• First, even though the organism was able to survive under the extreme arsenate-rich and phosphate-poor environment, it was far from thriving like it did in Mono Lake where phosphate was readily available. The bacteria grew very slowly, reproduced at a proverbial snail's pace, and had a very distorted growth morphology. What is going on here is not completely clear yet, but these issues in the growth of the bacteria show that it probably has some kind of machinery in place to stabilize arsenates yet would prefer phosphates. So while the bacteria can survive in an arsenate-rich environment, it certainly prefers phosphates and will only thrive with phosphates.
  • Second, there has been no long-term experiment done to see how long this bacteria can survive under these conditions. The bacteria began with phosphates since it was taken from Mono Lake. As it reproduced in the lab those phosphates were divided up to run critical systems. It is highly possible, as some critics has suggested, that colony could die off after it has spread its phosphate supply too thin.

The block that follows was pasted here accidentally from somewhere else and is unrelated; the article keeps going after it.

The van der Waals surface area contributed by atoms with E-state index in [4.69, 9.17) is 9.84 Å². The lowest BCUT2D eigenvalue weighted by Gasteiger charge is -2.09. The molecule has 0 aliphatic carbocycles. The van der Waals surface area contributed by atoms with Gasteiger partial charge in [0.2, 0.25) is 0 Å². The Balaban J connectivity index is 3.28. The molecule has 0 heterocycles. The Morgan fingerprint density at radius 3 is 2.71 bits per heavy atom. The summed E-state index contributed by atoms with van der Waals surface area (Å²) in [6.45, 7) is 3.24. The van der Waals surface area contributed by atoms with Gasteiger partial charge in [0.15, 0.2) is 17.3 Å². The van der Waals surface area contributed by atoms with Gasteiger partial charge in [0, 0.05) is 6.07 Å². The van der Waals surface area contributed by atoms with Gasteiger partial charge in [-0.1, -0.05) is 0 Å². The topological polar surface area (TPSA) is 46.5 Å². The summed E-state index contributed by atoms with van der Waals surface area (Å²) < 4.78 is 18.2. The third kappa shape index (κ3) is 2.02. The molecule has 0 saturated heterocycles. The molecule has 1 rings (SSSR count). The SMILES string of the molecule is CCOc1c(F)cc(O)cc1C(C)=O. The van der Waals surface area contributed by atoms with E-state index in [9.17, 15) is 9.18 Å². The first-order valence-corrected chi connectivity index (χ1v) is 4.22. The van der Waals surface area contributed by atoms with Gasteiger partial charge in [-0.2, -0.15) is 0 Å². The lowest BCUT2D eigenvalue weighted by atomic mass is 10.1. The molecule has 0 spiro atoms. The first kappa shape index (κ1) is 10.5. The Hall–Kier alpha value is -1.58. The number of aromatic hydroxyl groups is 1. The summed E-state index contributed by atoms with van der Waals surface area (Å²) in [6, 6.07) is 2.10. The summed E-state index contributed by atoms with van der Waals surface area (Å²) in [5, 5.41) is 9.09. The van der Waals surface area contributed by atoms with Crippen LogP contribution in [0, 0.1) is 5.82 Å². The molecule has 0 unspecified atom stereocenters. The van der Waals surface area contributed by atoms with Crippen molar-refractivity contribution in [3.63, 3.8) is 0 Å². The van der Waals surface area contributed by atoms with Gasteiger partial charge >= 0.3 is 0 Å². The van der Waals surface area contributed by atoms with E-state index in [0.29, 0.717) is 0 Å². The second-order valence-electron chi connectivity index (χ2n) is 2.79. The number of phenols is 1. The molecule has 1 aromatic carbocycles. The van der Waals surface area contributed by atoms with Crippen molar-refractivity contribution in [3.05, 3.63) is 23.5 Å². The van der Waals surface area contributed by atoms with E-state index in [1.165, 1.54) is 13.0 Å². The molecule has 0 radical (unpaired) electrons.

• Third, this finding is not proof that there is any bacteria naturally doing this. It only shows that it this bacteria seems to have a mechanism that allows it to use arsenate when it has to. It could potentially do it naturally (no one is sure how long it can) but this is certainly not proof that there are lifeforms regularly doing this.